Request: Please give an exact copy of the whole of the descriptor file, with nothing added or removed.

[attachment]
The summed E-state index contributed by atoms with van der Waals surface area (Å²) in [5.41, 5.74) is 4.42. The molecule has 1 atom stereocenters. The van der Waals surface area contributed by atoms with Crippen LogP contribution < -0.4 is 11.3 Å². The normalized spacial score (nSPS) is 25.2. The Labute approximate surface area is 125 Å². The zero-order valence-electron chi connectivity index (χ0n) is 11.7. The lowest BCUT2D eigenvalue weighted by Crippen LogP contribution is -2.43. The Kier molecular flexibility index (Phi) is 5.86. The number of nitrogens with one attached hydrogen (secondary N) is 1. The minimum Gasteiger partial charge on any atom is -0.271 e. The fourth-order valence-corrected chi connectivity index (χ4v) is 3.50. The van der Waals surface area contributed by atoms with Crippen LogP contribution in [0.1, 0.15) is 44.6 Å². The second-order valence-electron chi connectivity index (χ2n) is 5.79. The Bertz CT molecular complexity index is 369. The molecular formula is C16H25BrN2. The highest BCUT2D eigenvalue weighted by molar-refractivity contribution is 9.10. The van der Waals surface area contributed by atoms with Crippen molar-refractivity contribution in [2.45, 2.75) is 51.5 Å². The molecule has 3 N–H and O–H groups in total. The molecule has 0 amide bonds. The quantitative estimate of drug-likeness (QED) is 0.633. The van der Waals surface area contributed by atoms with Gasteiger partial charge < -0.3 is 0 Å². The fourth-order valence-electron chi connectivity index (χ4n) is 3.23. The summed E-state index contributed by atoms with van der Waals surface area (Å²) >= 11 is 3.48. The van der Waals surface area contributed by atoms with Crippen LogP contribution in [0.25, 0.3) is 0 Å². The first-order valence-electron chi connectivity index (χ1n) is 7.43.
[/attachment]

The summed E-state index contributed by atoms with van der Waals surface area (Å²) in [5.41, 5.74) is 4.42. The molecule has 1 atom stereocenters. The van der Waals surface area contributed by atoms with Crippen LogP contribution < -0.4 is 11.3 Å². The normalized spacial score (nSPS) is 25.2. The Labute approximate surface area is 125 Å². The zero-order valence-electron chi connectivity index (χ0n) is 11.7. The lowest BCUT2D eigenvalue weighted by Crippen LogP contribution is -2.43. The Kier molecular flexibility index (Phi) is 5.86. The number of nitrogens with one attached hydrogen (secondary N) is 1. The minimum Gasteiger partial charge on any atom is -0.271 e. The fourth-order valence-corrected chi connectivity index (χ4v) is 3.50. The van der Waals surface area contributed by atoms with Crippen LogP contribution in [0.1, 0.15) is 44.6 Å². The second-order valence-electron chi connectivity index (χ2n) is 5.79. The Bertz CT molecular complexity index is 369. The molecular formula is C16H25BrN2. The highest BCUT2D eigenvalue weighted by molar-refractivity contribution is 9.10. The van der Waals surface area contributed by atoms with Crippen molar-refractivity contribution in [2.45, 2.75) is 51.5 Å². The molecule has 3 N–H and O–H groups in total. The molecule has 0 amide bonds. The quantitative estimate of drug-likeness (QED) is 0.633. The van der Waals surface area contributed by atoms with Gasteiger partial charge < -0.3 is 0 Å². The fourth-order valence-electron chi connectivity index (χ4n) is 3.23. The summed E-state index contributed by atoms with van der Waals surface area (Å²) >= 11 is 3.48. The van der Waals surface area contributed by atoms with Crippen LogP contribution in [0.25, 0.3) is 0 Å². The first-order valence-electron chi connectivity index (χ1n) is 7.43.